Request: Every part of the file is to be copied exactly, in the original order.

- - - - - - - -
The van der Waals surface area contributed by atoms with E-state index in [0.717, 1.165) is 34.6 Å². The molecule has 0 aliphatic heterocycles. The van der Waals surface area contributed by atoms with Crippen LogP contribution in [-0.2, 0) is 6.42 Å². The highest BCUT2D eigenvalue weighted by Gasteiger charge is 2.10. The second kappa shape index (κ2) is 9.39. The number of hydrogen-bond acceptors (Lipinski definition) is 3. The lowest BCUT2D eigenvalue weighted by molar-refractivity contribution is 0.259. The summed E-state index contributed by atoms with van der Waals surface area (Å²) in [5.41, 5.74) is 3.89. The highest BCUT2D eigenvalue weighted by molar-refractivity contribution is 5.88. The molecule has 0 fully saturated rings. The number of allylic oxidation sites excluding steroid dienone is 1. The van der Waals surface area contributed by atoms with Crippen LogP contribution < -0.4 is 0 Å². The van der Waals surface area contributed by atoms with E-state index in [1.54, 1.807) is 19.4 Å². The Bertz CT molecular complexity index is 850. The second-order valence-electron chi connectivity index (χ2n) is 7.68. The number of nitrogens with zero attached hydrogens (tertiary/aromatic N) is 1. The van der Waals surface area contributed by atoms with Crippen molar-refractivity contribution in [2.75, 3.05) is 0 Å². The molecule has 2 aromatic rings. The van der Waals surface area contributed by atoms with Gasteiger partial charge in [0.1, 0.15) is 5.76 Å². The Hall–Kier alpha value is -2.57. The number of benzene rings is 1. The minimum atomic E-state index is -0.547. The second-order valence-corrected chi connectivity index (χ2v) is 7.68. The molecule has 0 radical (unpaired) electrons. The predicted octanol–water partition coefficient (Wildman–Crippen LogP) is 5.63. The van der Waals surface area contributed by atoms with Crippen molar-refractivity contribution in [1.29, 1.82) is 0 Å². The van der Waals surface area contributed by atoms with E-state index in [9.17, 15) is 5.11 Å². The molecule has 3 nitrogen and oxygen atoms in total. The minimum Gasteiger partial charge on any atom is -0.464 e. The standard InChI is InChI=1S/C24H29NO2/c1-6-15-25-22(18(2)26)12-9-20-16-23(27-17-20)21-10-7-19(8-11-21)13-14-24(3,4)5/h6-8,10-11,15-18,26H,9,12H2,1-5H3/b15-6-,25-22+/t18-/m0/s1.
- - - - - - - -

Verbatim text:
The van der Waals surface area contributed by atoms with E-state index in [0.717, 1.165) is 34.6 Å². The molecule has 0 aliphatic heterocycles. The van der Waals surface area contributed by atoms with Crippen LogP contribution in [-0.2, 0) is 6.42 Å². The highest BCUT2D eigenvalue weighted by Gasteiger charge is 2.10. The second kappa shape index (κ2) is 9.39. The number of hydrogen-bond acceptors (Lipinski definition) is 3. The lowest BCUT2D eigenvalue weighted by molar-refractivity contribution is 0.259. The summed E-state index contributed by atoms with van der Waals surface area (Å²) in [5.41, 5.74) is 3.89. The highest BCUT2D eigenvalue weighted by molar-refractivity contribution is 5.88. The molecule has 0 fully saturated rings. The number of allylic oxidation sites excluding steroid dienone is 1. The van der Waals surface area contributed by atoms with Crippen LogP contribution < -0.4 is 0 Å². The van der Waals surface area contributed by atoms with E-state index in [1.54, 1.807) is 19.4 Å². The Bertz CT molecular complexity index is 850. The second-order valence-electron chi connectivity index (χ2n) is 7.68. The number of nitrogens with zero attached hydrogens (tertiary/aromatic N) is 1. The van der Waals surface area contributed by atoms with Crippen molar-refractivity contribution in [2.75, 3.05) is 0 Å². The molecule has 2 aromatic rings. The van der Waals surface area contributed by atoms with Gasteiger partial charge in [0.1, 0.15) is 5.76 Å². The Hall–Kier alpha value is -2.57. The number of benzene rings is 1. The minimum atomic E-state index is -0.547. The second-order valence-corrected chi connectivity index (χ2v) is 7.68. The molecule has 0 radical (unpaired) electrons. The predicted octanol–water partition coefficient (Wildman–Crippen LogP) is 5.63. The van der Waals surface area contributed by atoms with Crippen molar-refractivity contribution in [1.29, 1.82) is 0 Å². The van der Waals surface area contributed by atoms with E-state index in [9.17, 15) is 5.11 Å². The molecule has 3 nitrogen and oxygen atoms in total. The minimum Gasteiger partial charge on any atom is -0.464 e. The standard InChI is InChI=1S/C24H29NO2/c1-6-15-25-22(18(2)26)12-9-20-16-23(27-17-20)21-10-7-19(8-11-21)13-14-24(3,4)5/h6-8,10-11,15-18,26H,9,12H2,1-5H3/b15-6-,25-22+/t18-/m0/s1.